[This concludes Jesus’ “Bread of Life” discourse from St. John’s Gospel, Series B (propers 13-15/Pent. 10-12 in 2021) as interlude to St. Mark’s lection; recommend reading the three Sermons together in order. pem].
Ps. 34:11-22; Prov. 9:1-10; Eph. 5:6-21; Jn. 6:51-69.
Know, Jesus said to The Twelve, “Do you also wish to go away?” Simon Peter answered him, “Lord, to whom shall we go? You have the words of eternal life; and we have believed, and come to know, that you are the Holy One of God” (vv. 67-69).
This is Peter’s confession of Jesus’ divinity with the Father in St. John’s Gospel (cp. Mt. 16:16). Following Jesus’ Bread of Life discourse, divine “Wisdom” (Prov. 9:10) began to dawn on his Apostles, particularly in comprehending the miracle of “the loaves”.
After feeding the 5,000 in the wilderness, Jesus sent his Apostles ahead to Bethsaida (Mk. 6:45) bordering Gentile territory, perhaps for another “illicit” common feeding (cf. 8:1-10).
During their night sea-crossing a contrary wind the Apostles stalled progress, reflecting their hardness of hearts in not “understand[ing] about the loaves” (6:52) and believing themselves separated from the Lord. Their ignorance aptly described, “a ship of fools” (Plato’s Republic, Bk. VI).
For unbelief the Apostles continued unsuited to minister among the Gentiles east of Bethsaida. They required further instruction; so, Jesus diverted their ship to Capernaum’s Jewish western shore (Jn. 6: 21, 24, 25).
All Readings this morning direct us to “the fear of the Lord”; of putting aside foolishness for godly wisdom in Christ. We are invited to transfer from “a ship of fools” to Christ’s ark of salvation; leaving steerage travel into a new carriage for first-class accommodations (Jn. 14:2); a journey to the cross of Christ; but foolishness to those invested in steerage.
In Capernaum, the Jews taught the “letter” of Moses; of which St. Paul explained, “The letter kills, but the Spirit [which comes by Christ] gives life” (2 Cor. 3:6b). When Jesus taught, “It is the Spirit that gives life, the flesh is of no avail” (Jn. 6:63), he spoke not of his own Flesh; but equated the “letter” to our fleshly nature profiting only death (cp. 3:6). Against the “letter’ of the law Jesus contrasts his inSpirited Flesh that avails everything for life.
This distinction of law and grace is Wisdom’s crucible for comprehending the Holy Supper. First, one must discern Jesus’ own food: “to do the will of [the Father], and to accomplish his work” (Jn. 4:32, 34). God desired Jesus’ once for all sacrificial death for the life of many. Our food, in eucharistic foretaste, participates in Jesus’ death at Wisdom’s banquet (Prov. 9:1-6).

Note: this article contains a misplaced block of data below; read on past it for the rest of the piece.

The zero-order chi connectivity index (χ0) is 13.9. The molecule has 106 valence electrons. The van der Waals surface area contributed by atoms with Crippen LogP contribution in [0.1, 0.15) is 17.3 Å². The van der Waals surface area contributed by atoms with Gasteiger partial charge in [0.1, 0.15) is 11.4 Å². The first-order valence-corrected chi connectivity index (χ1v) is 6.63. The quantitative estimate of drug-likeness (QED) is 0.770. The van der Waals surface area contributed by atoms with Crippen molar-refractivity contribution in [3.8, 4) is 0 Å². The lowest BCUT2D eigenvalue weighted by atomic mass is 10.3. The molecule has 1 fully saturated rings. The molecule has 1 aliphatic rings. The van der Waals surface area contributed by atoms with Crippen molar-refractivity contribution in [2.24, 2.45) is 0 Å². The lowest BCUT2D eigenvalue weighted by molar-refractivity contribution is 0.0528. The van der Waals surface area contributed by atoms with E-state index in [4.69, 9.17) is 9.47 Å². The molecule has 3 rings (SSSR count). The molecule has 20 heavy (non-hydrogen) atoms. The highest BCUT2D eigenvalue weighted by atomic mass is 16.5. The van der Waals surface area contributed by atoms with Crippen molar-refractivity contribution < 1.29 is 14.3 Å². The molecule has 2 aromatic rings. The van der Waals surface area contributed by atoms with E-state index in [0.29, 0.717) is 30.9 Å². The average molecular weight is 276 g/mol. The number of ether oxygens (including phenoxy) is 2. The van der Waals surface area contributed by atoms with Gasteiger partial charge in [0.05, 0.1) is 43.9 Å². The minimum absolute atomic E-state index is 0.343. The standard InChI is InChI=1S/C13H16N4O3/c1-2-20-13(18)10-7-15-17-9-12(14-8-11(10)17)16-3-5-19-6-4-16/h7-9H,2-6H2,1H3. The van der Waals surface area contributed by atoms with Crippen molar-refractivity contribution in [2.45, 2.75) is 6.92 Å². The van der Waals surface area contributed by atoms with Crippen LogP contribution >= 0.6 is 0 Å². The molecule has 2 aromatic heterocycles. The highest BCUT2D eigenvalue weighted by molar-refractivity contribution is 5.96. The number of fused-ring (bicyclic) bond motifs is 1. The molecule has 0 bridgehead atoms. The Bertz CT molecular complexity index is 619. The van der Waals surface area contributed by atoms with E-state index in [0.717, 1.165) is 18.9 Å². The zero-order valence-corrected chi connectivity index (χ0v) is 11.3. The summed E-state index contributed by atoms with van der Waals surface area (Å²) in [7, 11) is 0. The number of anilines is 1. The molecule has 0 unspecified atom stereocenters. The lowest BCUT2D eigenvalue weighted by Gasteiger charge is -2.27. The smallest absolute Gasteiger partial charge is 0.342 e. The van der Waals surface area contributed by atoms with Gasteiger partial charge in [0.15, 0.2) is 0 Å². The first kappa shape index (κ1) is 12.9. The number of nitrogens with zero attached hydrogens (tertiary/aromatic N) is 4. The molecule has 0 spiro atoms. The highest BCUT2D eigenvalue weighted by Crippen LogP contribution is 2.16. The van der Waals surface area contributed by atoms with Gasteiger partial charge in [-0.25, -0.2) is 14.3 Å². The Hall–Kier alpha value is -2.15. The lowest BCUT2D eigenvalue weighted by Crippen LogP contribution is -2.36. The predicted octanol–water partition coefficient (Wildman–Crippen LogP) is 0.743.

For the sake of Jesus, God set aside his “letter’s kill-shot” for the grace and truth of new life in his new Temple, the crucified, risen, and ascended body of Christ. Here then is the divide: sinful man’s gravitation to unbelief of God’s word in favor of our own definitions and supporting associations we call “worldly wisdom”; but God calls, “foolishness”.
When after the crowd’s feeding, they located Jesus in Capernaum; there he rejected their blandishments for desiring from him physical food (Jn. 6:26) apart from “living bread”.
In synagogue (v. 59) Jesus taught God’s new Torah being his inSpirited person and flesh. At first, it was religious Jews, like OT Israel, who grumbled against Jesus’ teaching, rightly discerning his claim of YHWH equality.
It was soon clear that the food of which Jesus taught was his Torah flesh destined for sacrifice. At this, many of his own disciples too were offended, returning allegiance to the “letter of Moses”.
The offense at Jesus’ teaching resulted in a shakeout of his ministry. He was abandoned by the crowds, religious teachers, and many, if not most of his disciples; though Judas Iscariot remained with the apostolic college (vv. 70, 71).
Contrary to the others, Peter demonstrated, no one comes to Jesus but the Father calls him by Wisdom’s revelation (v. 45; cp. Mt. 16:17); “Lord … we have come to know, that you are the Holy One of God” (vv. 68, 69).
Thus enlightened, the Apostles were experiencing a sea-change of heart. By their confession with Peter, they departed the synagogue of the Jews for the Synagogue of Jesus, no long “a ship of fools”; but, in fear of the Lord, on discipleship’s journey.
The offense to those who abandon Jesus for human “wisdom” is variegated; but broadly comes under “the scandal of the cross”. This then is the hallmark of the catholic faith, that the church everywhere, always, by all, believes: the real, eucharistic flesh and blood presence of Christ with the congregation.
Jesus claimed his flesh, given into death for sin, unlike OT manna, is Spiritual, imperishable, incorruptible, and life-giving. His flesh and blood in the Resurrection is the church’s new Food; it neither degrades nor is it eliminated from the body as ordinary food; but transforms those receiving it in faith unto his likeness.
The synagogue of the Jews, “grumbled”, rejecting Jesus as their “bread out of heaven”; eventually, they would crucify Jesus to prove his Flesh other than source of eternal Life.
Such rant against God (Ps. 14:1-3) and his Christ (Ps. 2:2) continues, perhaps is prevalent even in and out of the visible church. For this reason, the church engages takes three successive Sundays in Series B to ponder the man Jesus, our Bread of Life.
Against those denying the church’s life through her feeding on Jesus’ ascended flesh and blood, we attend, St. Paul’s warning to those who would return to the “foolishness” of human wisdom, “Let no one deceive you with empty words … walk as children of light … testing [by Scripture] what is pleasing to the Lord” (Eph. 5:6a, 8b, 10). Amen.